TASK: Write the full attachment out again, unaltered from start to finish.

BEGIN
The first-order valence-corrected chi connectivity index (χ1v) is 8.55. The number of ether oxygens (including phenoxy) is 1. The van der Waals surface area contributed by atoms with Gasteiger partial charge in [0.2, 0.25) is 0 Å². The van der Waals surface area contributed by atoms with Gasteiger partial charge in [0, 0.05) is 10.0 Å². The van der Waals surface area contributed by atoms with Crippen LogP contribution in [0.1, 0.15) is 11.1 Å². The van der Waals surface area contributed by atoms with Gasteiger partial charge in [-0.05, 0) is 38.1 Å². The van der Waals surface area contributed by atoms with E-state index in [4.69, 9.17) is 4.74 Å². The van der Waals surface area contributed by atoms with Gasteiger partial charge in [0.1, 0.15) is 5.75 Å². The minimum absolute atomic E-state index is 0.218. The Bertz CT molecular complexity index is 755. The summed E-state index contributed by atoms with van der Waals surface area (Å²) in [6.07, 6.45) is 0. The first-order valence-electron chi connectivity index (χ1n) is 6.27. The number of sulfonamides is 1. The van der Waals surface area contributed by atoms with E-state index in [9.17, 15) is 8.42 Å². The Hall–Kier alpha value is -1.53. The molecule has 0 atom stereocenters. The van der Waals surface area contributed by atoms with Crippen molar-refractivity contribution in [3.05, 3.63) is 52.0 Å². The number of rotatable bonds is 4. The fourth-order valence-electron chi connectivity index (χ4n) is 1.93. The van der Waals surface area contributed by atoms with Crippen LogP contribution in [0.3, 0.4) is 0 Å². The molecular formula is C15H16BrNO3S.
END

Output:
The first-order valence-corrected chi connectivity index (χ1v) is 8.55. The number of ether oxygens (including phenoxy) is 1. The van der Waals surface area contributed by atoms with Gasteiger partial charge in [0.2, 0.25) is 0 Å². The van der Waals surface area contributed by atoms with Gasteiger partial charge in [0, 0.05) is 10.0 Å². The van der Waals surface area contributed by atoms with Crippen LogP contribution in [0.1, 0.15) is 11.1 Å². The van der Waals surface area contributed by atoms with Gasteiger partial charge in [-0.05, 0) is 38.1 Å². The van der Waals surface area contributed by atoms with E-state index in [4.69, 9.17) is 4.74 Å². The van der Waals surface area contributed by atoms with Gasteiger partial charge in [0.1, 0.15) is 5.75 Å². The minimum absolute atomic E-state index is 0.218. The Bertz CT molecular complexity index is 755. The summed E-state index contributed by atoms with van der Waals surface area (Å²) in [6.07, 6.45) is 0. The first-order valence-electron chi connectivity index (χ1n) is 6.27. The number of sulfonamides is 1. The van der Waals surface area contributed by atoms with E-state index in [9.17, 15) is 8.42 Å². The Hall–Kier alpha value is -1.53. The molecule has 0 atom stereocenters. The van der Waals surface area contributed by atoms with Crippen molar-refractivity contribution in [3.05, 3.63) is 52.0 Å². The number of rotatable bonds is 4. The fourth-order valence-electron chi connectivity index (χ4n) is 1.93. The van der Waals surface area contributed by atoms with Crippen LogP contribution in [0.3, 0.4) is 0 Å². The molecular formula is C15H16BrNO3S.